9. 9. UNFAIR DISMISSALS The new unfair dismissal arrangements commenced on 1 July 2009 Process for resolving a claim has changed Timeframe for lodging a claim shortened to 14 days Test applied by FWA is the „harsh, unjust or unreasonable‟ test Reinstatement is the primary remedy – compensation is only where reinstatement is inappropriate
  10. 10. UNFAIR DISMISSALS - EXCLUSIONS1. Minimum Employment Period  Small Employer: an employee is not able to lodge a claim if terminated during the first 12 months of employment  Larger employer: an employee is not able to lodge a claim if terminated during the first 6 months of employment  Casuals: if they have completed the minimum employment period, they must have been engaged on a regular and systematic basis2. Award / Agreement free employees earning over $100,000 (as indexed)3. Instances of a Genuine Redundancy
  11. 11. UNFAIR DISMISSALS FWA need to determine four criteria for a finding of unfair dismissal:  The employee was dismissed  The dismissal was harsh, unjust or unreasonable  The dismissal was not consistent with the Small Business Fair Dismissal Code (note: only applicable to small employers)  The dismissal was not for a genuine redundancy
  12. 12. UNFAIR DISMISSALS A person‟s dismissal was a case of genuine redundancy if:  the person‟s employer no longer required the person‟s job to be performed by anyone because of changes in the operational requirements of the employer‟s enterprise; and  the employer has complied with any obligation in a modern award or enterprise agreement that applied to the employment to consult about the redundancy A person‟s dismissal was not a case of genuine redundancy if it would have been reasonable in all the circumstances for the person to be redeployed within:  the employer‟s enterprise; or  the enterprise of an associated entity of the employer.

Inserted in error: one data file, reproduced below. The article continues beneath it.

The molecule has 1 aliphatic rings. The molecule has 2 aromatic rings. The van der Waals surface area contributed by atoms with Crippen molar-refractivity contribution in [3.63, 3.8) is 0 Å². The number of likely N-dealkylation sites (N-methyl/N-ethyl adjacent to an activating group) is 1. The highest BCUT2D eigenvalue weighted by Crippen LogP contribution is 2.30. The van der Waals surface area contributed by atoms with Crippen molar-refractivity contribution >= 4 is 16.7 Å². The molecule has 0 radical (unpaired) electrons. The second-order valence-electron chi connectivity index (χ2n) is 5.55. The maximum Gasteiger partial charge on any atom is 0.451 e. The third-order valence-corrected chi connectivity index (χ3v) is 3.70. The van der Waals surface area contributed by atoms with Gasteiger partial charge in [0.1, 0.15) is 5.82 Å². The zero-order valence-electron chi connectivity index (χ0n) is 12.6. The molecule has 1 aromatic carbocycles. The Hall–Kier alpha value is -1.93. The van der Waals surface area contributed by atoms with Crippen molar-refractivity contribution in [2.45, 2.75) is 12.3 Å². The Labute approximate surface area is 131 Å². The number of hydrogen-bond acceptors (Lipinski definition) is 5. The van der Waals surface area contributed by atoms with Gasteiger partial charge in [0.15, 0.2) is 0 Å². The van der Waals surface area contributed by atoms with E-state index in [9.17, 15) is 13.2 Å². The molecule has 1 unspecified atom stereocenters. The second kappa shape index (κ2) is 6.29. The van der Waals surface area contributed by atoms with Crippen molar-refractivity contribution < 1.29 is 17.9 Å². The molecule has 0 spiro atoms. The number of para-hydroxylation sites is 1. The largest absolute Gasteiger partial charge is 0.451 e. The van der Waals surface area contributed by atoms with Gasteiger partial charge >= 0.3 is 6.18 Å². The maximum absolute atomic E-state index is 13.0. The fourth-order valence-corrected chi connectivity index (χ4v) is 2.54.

13. 13. UNFAIR DISMISSALS A person has been dismissed where:  Employee was terminated at the initiative of the employer  Employee (was forced to) resigned due to the conduct, or a course of conduct, of the employer Where an employee has not been „dismissed‟:  A fixed term contract has come to an end (including via a training arrangement)  Demotion did not result in significant reduction in remuneration or duties and they remain employed
  14. 14. FAIR DISMISSAL CODE Code for small businesses to use when terminating employment Checklist for small employers to follow to ensure fair process Where a small business follows it, it is a protection / defense where Unfair Dismissal is lodged Not for use by larger employers as expectations of them is higher – due to having better HR resources
  15. 15. UNFAIR DISMISSALS - PROCESS FWA will hold a Conciliation Informal, private and confidential process Conciliator‟s role to assist the parties to resolve the claim If not resolved, Conference or Hearing will be convened
  16. 16. ADVERSE ACTIONS – GENERAL PROTECTIONS General Protections are designed to ensure fairness and representation at the workplace by recognising the right to freedom of association and preventing discrimination and other unfair treatment This includes:  A right to freedom of association  Protection from workplace discrimination  Protection from sham contracting arrangements  The ability to exercise, or to not exercise Workplace Rights
  17. 17. ADVERSE ACTIONS - REMEDIES Right for either an employer or an employee to seek remedy where they have been subjected to Adverse Action under the General Protections provision Actions may be:  Where dismissal has occurred - General Protections Dismissal Application before FWA. Must be lodged in 60 days  Where dismissal has not occurred – General Protections Dispute Application before FWA If not resolved at FWA Conference, the applicant can apply to a federal court for a remedy Remedies include reinstatement, compensation or injunctions Court can also order penalty against the employer for breaching the Act (unlawful termination provisions)
  18. 18. AGREEMENT MAKING The following types of Enterprise Agreements (“EAs”) will be available from 1 July 2009:  Single Enterprise Agreements  Multi-enterprise Agreements  Greenfields Agreements Bargaining commences when:  The employer initiates bargaining, or  The employer agrees to bargain, or  FWA makes a determination that the majority of employees wish to bargain (available where employer does not agree to bargain), or  The employer has been named in a low-paid authorisation.